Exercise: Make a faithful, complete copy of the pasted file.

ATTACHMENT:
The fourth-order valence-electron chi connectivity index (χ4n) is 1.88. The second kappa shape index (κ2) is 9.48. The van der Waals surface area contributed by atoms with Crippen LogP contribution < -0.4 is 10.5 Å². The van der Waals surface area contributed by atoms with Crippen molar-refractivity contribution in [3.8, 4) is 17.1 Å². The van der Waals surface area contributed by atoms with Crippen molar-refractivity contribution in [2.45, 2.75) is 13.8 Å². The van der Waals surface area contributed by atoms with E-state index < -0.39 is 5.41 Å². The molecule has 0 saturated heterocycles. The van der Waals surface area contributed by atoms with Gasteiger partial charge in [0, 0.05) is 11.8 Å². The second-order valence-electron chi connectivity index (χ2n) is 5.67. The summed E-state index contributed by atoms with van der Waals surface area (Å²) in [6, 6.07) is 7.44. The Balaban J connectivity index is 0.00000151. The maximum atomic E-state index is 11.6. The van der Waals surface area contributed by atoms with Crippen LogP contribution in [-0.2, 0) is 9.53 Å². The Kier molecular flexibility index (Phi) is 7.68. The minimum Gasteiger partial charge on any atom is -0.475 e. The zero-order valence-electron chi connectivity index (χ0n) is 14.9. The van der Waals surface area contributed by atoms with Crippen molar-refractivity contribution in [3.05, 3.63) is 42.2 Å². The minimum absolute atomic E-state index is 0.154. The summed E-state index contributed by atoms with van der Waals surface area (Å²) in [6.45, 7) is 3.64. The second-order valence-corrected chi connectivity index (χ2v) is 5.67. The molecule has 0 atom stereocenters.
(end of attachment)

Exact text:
The fourth-order valence-electron chi connectivity index (χ4n) is 1.88. The second kappa shape index (κ2) is 9.48. The van der Waals surface area contributed by atoms with Crippen LogP contribution < -0.4 is 10.5 Å². The van der Waals surface area contributed by atoms with Crippen molar-refractivity contribution in [3.8, 4) is 17.1 Å². The van der Waals surface area contributed by atoms with Crippen molar-refractivity contribution in [2.45, 2.75) is 13.8 Å². The van der Waals surface area contributed by atoms with E-state index < -0.39 is 5.41 Å². The molecule has 0 saturated heterocycles. The van der Waals surface area contributed by atoms with Gasteiger partial charge in [0, 0.05) is 11.8 Å². The second-order valence-electron chi connectivity index (χ2n) is 5.67. The summed E-state index contributed by atoms with van der Waals surface area (Å²) in [6, 6.07) is 7.44. The Balaban J connectivity index is 0.00000151. The maximum atomic E-state index is 11.6. The van der Waals surface area contributed by atoms with Crippen LogP contribution in [-0.2, 0) is 9.53 Å². The Kier molecular flexibility index (Phi) is 7.68. The minimum Gasteiger partial charge on any atom is -0.475 e. The zero-order valence-electron chi connectivity index (χ0n) is 14.9. The van der Waals surface area contributed by atoms with Crippen molar-refractivity contribution in [3.05, 3.63) is 42.2 Å². The minimum absolute atomic E-state index is 0.154. The summed E-state index contributed by atoms with van der Waals surface area (Å²) in [6.45, 7) is 3.64. The second-order valence-corrected chi connectivity index (χ2v) is 5.67. The molecule has 0 atom stereocenters.